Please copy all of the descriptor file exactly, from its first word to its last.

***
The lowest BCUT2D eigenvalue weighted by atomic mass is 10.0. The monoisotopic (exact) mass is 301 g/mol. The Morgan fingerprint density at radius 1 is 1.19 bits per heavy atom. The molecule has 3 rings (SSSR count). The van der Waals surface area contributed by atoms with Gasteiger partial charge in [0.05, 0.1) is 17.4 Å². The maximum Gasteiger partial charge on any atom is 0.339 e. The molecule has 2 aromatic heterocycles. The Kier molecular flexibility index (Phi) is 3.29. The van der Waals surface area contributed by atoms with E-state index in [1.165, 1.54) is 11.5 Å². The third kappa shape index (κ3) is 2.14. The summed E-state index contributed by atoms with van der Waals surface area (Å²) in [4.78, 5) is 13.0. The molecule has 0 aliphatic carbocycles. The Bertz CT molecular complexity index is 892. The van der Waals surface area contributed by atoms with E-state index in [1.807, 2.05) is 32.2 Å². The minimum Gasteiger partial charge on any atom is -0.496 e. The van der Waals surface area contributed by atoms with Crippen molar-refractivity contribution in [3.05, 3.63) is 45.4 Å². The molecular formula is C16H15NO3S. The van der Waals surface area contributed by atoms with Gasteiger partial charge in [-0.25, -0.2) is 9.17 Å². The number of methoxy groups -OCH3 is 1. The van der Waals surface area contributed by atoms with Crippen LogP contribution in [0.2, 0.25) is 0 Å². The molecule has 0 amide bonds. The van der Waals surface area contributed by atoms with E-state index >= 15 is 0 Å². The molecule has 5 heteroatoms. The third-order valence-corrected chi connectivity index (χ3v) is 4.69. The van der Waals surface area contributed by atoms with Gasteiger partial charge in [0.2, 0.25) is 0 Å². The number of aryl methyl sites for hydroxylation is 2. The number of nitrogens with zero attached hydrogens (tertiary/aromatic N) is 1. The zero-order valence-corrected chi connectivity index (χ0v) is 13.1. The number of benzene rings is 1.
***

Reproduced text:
The lowest BCUT2D eigenvalue weighted by atomic mass is 10.0. The monoisotopic (exact) mass is 301 g/mol. The Morgan fingerprint density at radius 1 is 1.19 bits per heavy atom. The molecule has 3 rings (SSSR count). The van der Waals surface area contributed by atoms with Gasteiger partial charge in [0.05, 0.1) is 17.4 Å². The maximum Gasteiger partial charge on any atom is 0.339 e. The molecule has 2 aromatic heterocycles. The Kier molecular flexibility index (Phi) is 3.29. The van der Waals surface area contributed by atoms with E-state index in [1.165, 1.54) is 11.5 Å². The third kappa shape index (κ3) is 2.14. The summed E-state index contributed by atoms with van der Waals surface area (Å²) in [4.78, 5) is 13.0. The molecule has 0 aliphatic carbocycles. The Bertz CT molecular complexity index is 892. The van der Waals surface area contributed by atoms with E-state index in [1.807, 2.05) is 32.2 Å². The minimum Gasteiger partial charge on any atom is -0.496 e. The van der Waals surface area contributed by atoms with Crippen molar-refractivity contribution in [3.05, 3.63) is 45.4 Å². The molecular formula is C16H15NO3S. The van der Waals surface area contributed by atoms with Gasteiger partial charge in [-0.25, -0.2) is 9.17 Å². The number of methoxy groups -OCH3 is 1. The van der Waals surface area contributed by atoms with Crippen LogP contribution in [0.2, 0.25) is 0 Å². The molecule has 0 amide bonds. The van der Waals surface area contributed by atoms with E-state index >= 15 is 0 Å². The molecule has 5 heteroatoms. The third-order valence-corrected chi connectivity index (χ3v) is 4.69. The van der Waals surface area contributed by atoms with Gasteiger partial charge in [0.2, 0.25) is 0 Å². The number of aryl methyl sites for hydroxylation is 2. The number of nitrogens with zero attached hydrogens (tertiary/aromatic N) is 1. The zero-order valence-corrected chi connectivity index (χ0v) is 13.1. The number of benzene rings is 1.